Can you explain ‘Fraud Syndrome’?
One of the biggest surprises I got when I started working with senior people was that they were all waiting to be found out, and very few felt they deserved to have achieved that position. I actually found it very reassuring, because I have the same thing.
I remember when I was a journalist on the Today Programme, and I had to go to 11 Downing Street – I was going to be interviewing the Chancellor, I was going to be meeting various ministers – and I went in and I did my interviews, and I mingled, and then I came out of Downing Street and I called my mum, and I said, “it was amazing, no one realised I was twelve years old”. Because I had felt like a twelve-year-old dressed up as an adult, and that at any point someone was going to tap me on the shoulder and say, “little girl, you shouldn’t be in here”. So, it was really reassuring to find out that so many people feel that way.
At the very beginning of my career, I would have helped leaders to find ways to overcome that sense of being a fraud; they they’re going to be found out at any moment, that they don’t really know what they are doing. I think that my approach has evolved a bit – I really don’t think that most CEOs know what they are doing, and not because they are rubbish, but because, who knows what they are doing? I mean, if they really are trying something new and fresh, then they are doing something that they have never done before. And if they are doing something the same way as they did it five years ago, because that’s how they know how to do it, then it’s probably out of date. So, of course they have Fraud Syndrome, because they actually don’t know what they are doing, and it would be far better to be honest about that.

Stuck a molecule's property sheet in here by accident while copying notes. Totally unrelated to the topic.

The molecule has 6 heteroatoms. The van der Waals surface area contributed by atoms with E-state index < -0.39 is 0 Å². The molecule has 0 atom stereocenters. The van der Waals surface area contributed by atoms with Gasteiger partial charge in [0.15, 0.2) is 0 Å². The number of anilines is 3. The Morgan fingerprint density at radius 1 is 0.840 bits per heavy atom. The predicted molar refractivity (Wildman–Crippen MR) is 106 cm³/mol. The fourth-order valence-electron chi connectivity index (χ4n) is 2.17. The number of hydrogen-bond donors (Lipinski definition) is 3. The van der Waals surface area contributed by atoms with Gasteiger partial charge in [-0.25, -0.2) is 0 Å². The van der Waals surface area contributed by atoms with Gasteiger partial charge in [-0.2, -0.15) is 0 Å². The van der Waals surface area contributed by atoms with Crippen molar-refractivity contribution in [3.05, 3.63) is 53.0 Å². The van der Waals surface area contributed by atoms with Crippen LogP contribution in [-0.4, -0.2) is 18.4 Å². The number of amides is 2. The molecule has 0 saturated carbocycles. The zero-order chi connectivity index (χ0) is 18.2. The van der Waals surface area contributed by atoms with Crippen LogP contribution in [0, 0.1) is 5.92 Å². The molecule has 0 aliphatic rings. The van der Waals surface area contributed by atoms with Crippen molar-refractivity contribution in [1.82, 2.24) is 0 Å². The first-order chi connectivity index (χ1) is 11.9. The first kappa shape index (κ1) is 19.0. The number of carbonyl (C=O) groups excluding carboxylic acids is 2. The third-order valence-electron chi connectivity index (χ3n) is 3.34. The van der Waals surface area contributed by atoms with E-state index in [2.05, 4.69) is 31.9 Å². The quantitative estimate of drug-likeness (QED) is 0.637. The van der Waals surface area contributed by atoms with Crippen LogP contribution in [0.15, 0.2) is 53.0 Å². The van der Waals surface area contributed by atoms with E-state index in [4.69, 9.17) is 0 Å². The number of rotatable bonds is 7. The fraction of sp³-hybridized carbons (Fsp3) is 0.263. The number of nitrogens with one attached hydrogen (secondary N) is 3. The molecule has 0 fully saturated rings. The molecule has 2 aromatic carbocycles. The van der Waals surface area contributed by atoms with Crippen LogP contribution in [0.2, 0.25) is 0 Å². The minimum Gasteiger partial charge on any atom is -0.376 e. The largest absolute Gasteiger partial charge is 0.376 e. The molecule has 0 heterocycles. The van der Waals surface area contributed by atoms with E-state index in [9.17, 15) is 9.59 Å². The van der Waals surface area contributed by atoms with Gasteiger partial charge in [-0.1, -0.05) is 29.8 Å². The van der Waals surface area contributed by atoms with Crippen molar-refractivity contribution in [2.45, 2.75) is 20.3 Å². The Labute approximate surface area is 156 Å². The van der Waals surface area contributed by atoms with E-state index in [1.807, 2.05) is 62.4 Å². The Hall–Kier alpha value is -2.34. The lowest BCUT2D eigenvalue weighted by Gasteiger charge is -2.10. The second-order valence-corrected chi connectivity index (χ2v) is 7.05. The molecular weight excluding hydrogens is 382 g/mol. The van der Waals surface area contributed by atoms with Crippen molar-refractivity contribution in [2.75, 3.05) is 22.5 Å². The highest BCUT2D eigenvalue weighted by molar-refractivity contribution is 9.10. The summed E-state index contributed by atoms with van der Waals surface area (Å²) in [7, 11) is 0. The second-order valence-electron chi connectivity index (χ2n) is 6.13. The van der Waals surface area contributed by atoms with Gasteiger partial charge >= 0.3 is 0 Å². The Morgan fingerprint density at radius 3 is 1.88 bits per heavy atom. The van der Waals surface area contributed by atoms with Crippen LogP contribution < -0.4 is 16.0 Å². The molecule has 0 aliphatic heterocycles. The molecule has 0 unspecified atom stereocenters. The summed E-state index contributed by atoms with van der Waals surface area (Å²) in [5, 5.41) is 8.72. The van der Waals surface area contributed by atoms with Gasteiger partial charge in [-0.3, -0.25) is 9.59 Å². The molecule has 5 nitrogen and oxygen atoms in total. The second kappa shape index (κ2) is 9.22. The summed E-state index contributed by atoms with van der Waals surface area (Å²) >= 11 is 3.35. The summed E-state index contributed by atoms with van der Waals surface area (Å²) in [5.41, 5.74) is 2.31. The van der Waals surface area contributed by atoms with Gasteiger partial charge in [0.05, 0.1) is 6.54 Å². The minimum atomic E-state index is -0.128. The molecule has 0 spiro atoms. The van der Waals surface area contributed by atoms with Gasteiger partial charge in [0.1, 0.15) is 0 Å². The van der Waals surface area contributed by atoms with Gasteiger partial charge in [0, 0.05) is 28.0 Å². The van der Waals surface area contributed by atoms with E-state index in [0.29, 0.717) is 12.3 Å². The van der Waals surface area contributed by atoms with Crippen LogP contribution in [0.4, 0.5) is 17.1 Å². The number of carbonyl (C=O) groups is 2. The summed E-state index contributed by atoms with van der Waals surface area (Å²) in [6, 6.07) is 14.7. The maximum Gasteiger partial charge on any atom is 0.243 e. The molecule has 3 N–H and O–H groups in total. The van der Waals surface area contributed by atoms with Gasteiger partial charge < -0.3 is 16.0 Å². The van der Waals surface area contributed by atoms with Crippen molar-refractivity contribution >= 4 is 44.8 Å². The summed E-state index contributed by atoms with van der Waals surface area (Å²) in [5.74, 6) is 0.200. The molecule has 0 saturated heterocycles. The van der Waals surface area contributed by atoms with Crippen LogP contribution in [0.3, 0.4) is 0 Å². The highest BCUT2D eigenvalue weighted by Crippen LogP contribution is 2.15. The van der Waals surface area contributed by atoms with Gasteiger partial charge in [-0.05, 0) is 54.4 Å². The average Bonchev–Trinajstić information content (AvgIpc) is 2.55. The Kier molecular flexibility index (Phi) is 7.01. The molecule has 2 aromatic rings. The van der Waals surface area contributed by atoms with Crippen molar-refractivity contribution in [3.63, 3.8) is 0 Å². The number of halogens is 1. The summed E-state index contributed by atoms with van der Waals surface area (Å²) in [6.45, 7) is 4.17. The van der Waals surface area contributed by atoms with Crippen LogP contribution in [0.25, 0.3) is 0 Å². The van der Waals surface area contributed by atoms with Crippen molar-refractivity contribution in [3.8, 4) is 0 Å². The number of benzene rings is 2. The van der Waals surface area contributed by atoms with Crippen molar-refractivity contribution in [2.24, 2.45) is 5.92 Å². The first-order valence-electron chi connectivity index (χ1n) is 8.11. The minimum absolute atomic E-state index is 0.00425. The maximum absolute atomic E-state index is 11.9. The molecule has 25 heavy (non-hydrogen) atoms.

No one wants to be led by an idiot, and it’s not about saying, “I don’t have a clue what I am doing”, it’s not about that! It’s about saying, ”look, my experience has got me to this position, but we’re about to do something that we have never done before, and I have ideas about that, and some of my ideas are going to be very good, but I need everyone else’s ideas too and lets do this together”. So, this idea of being a fraud, rather than being a dirty secret, can be something that really helps you to engage other people, and to connect with them, and to get them involved in changing the business and making the business better.
Should leaders take risks?
Leaders should be always taking risks. I think we have become really risk-averse, I think since the recession companies have started being run by FDs (Financial Directors) – and there’s nothing wrong with FDs, they play a really important role – but they have their eye on a particular thing; which is how did we perform last month? how did we perform in this quarter? how does this quarter this year compare with the same quarter last year?… are we steadily rising? They are, by their nature, typically, there are exceptions, but they are trained to be risk-averse. So, when that’s the only voice that matters, then of course companies play it safe. And if you just look at companies that are succeeding now, these disrupters, they are not playing it safe. I mean they are really taking massive risks.